Doctoral Dissertations

Keywords and Phrases

Data Visualization; Energy; Strategic Planning; Sustainability; Time Series; Transportation


“Current infrastructure systems modeling literature lacks frameworks that integrate data visualization and trend extraction needed for complex systems decision making and planning. Critical infrastructures such as transportation and energy systems contain interdependencies that cannot be properly characterized without considering data visualization and trend extraction.

This dissertation presents two case analyses to showcase the effectiveness and improvements that can be made using these techniques. Case one examines flood management and mitigation of disruption impacts using geospatial characteristics as part of data visualization. Case two incorporates trend analysis and sustainability assessment into energy portfolio transitions.

Four distinct contributions are made in this work and divided equally across the two cases. The first contribution identifies trends and flood characteristics that must be included as part of model development. The second contribution uses trend extraction to create a traffic management data visualization system based on the flood influencing factors identified. The third contribution creates a data visualization framework for energy portfolio analysis using a genetic algorithm and fuzzy logic. The fourth contribution develops a sustainability assessment model using trend extraction and time series forecasting of state-level electricity generation in a proposed transition setting.

The data visualization and trend extraction tools developed and validated in this research will improve strategic infrastructure planning effectiveness”--Abstract, page iv.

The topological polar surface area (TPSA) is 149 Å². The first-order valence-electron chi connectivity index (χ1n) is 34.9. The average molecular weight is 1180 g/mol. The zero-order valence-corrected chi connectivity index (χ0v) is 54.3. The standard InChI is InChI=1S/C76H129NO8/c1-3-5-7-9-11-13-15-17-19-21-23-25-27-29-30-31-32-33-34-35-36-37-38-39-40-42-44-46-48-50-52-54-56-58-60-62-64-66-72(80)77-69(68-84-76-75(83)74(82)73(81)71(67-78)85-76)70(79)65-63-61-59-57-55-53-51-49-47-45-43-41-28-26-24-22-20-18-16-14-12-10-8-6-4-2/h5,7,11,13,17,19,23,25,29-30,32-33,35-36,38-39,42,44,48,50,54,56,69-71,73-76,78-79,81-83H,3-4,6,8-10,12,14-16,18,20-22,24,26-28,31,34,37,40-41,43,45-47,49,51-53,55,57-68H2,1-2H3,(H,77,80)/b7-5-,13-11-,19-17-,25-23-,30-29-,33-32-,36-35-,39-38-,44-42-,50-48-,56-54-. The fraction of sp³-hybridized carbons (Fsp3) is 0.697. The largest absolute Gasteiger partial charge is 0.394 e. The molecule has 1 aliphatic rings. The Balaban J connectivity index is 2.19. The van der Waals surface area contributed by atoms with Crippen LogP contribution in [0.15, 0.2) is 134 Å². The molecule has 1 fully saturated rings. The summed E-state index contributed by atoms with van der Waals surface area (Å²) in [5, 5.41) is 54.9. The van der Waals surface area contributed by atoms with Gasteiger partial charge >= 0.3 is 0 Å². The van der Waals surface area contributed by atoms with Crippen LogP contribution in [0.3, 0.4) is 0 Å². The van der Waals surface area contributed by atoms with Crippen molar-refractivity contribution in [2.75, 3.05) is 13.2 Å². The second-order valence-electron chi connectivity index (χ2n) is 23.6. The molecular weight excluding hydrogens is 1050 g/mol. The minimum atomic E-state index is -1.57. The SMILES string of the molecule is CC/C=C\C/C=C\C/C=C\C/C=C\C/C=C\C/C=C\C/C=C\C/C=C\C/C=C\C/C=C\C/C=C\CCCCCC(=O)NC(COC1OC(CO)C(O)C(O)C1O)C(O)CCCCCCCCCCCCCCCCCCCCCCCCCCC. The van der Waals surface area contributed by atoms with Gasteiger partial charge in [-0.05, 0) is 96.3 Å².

Long, Suzanna, 1961-

Committee Member(s)

Qin, Ruwen
Canfield, Casey I.
Crow, Mariesa


Engineering Management and Systems Engineering

Degree Name

Ph. D. in Engineering Management


The authors gratefully acknowledge partial support for this project through funding provided by the Missouri Department of Transportation, TR201912, and the Mid-America Transportation Center, 25-1121-0005-130.

The authors gratefully acknowledge the DOE SUNSHOT GEARED program for partially funding this research through DOE Project DE-EE0006341.


Missouri University of Science and Technology

Publication Date

Summer 2021

Journal article titles appearing in thesis/dissertation

  • Flood Management Deep Learning Model Inputs: A Review of Necessary Data and Predictive Tools
  • Using Trend Extraction and Spatial Trends to Improve Flood Modeling and Control
  • A Computational Intelligence Approach to Transitioning an Electricity Portfolio
  • A Time Series Sustainability Assessment of a Partial Energy Portfolio Transition


xii, 102 pages

Note about bibliography

Includes bibliographic references.


© 2021 Jacob Marshal Hale, All rights reserved.

Document Type

Dissertation - Open Access

File Type




Thesis Number

T 11896

Electronic OCLC #